Innovation is the successful commercialization of creativity. So, it isn’t only about restless people that have the knowledge, creativity and resources to build new things or solutions, it’s also about the demand, the market. And here is another point where a wartime mentality fuels innovation: there is a huge demand for solutions that can bring victory.
William Brody, a great scientist and President of The Johns Hopkins University once said “The calculus of innovation is really quite simple: knowledge drives innovation, innovation drives productivity, productivity drives economic growth.”
This is the calculus, but to do the calculus you need the values, the parameters and the operators. So you need to experiment and identify the knowledge inside of your organization, the key people, the existing systems and how everything is linked to market opportunity. This is not easy.
ISO-56002: Innovation Management Systems
When I started ISO-56002, Innovation Management Systems training, I was quite skeptical about how an ISO standard and the innovation can sit together. Innovation can’t be standardized, I said.
Yes, that’s fundamentally true, it can’t. At its core, innovation is creativity and creativity is chaos. But what an ISO standard can do is to create the conditions to innovate. Even the military is highly standardized, but yet they manage to be highly innovative during times of conflict.
What ISO-56002 does is to set the ground for innovation to emerge. It defines a framework, an Innovation Management System.
Large corporations can fuel innovation by implementing the best practices outlined by ISO-56002. This brings a common understanding of the terminology, commitment, and helps in identifying and managing knowledge, monitoring processes, allocating resources, and deploying solutions. ISO-56002 doesn’t define how innovation should be created, it defines what we need to keep the process smooth and well understood by all the actors.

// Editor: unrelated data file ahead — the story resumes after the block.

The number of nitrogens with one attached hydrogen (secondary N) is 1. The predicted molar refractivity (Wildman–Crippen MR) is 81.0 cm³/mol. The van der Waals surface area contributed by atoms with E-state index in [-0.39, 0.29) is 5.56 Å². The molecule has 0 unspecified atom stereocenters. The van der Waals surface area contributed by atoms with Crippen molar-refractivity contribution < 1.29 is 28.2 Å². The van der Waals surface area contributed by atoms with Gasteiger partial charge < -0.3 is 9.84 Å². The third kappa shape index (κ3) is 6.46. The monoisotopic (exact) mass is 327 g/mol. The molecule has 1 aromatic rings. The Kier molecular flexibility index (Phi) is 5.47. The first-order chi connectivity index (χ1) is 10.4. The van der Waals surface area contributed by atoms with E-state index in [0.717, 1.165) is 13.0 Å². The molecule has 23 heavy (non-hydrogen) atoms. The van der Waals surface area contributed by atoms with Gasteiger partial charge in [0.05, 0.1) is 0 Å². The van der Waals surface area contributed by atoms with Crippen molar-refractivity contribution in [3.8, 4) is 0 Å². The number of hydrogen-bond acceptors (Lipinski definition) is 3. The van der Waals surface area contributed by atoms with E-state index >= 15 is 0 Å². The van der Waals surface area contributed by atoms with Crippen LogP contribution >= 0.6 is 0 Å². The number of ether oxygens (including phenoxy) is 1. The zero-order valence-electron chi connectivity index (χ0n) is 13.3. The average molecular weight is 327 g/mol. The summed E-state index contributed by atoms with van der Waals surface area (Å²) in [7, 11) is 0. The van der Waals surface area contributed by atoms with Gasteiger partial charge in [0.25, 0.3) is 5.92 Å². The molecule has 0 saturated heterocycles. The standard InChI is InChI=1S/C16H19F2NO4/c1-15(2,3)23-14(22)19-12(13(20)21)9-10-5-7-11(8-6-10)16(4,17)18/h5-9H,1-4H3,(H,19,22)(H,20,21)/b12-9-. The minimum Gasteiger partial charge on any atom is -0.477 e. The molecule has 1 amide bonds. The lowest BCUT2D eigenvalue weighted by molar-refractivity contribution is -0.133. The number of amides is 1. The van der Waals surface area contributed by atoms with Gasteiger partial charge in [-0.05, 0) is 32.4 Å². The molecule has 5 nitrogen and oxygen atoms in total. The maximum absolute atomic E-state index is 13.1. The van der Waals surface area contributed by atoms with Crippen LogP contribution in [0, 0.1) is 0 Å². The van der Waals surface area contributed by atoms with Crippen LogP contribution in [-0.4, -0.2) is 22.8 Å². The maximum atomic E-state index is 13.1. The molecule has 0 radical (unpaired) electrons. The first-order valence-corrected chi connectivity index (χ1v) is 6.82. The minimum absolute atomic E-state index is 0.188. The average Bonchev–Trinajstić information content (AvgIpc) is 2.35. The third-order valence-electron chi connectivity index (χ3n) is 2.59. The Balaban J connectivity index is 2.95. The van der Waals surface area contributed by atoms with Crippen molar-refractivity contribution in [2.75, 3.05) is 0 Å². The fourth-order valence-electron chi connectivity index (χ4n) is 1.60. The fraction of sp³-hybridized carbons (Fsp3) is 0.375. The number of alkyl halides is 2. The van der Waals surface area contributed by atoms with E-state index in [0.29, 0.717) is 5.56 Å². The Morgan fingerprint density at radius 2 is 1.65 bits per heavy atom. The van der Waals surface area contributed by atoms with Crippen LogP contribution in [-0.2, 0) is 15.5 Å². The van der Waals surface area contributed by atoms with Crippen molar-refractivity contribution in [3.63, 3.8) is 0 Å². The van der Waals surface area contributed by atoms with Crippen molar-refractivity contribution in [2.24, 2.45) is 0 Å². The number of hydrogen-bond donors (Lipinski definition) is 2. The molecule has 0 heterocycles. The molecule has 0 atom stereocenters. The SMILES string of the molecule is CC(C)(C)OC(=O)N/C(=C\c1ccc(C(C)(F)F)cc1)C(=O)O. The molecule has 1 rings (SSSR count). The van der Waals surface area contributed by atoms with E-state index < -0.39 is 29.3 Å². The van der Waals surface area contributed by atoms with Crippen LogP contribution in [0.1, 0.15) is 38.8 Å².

As with wars, ISO-56002 isn’t a condition for innovation to occur. Innovation might happen all the time, in some unexpected places, in peace times, or even in garages. But what ISO-56002 does is to remove some barriers and creates a sense of common effort, a framework, and a system of thinking.
Speaking in Mr. Brody’s terms, it brings the tools you need to identify the parameters and the operators needed for the calculus, and not the formula. I’d complete his quote with system management drives knowledge before saying knowledge drives innovation.
As a Romanian, I was in the situation to reinvent myself, starting with the brutal change we went through 30 years ago from despotic communism to completely unregulated capitalism. This perspective helps me to see that evolution comes in many forms. Innovation and change is not only about business, it is about society, individuals and the way we perceive the outer world.
Innovation is like life, a beautiful and incomprehensible mix between luck and determinism, randomness and rules, chaos and standardization. It’s a two sided coin, and that’s OK. All we need is to read both sides and, if possible, to follow the coin when it flips.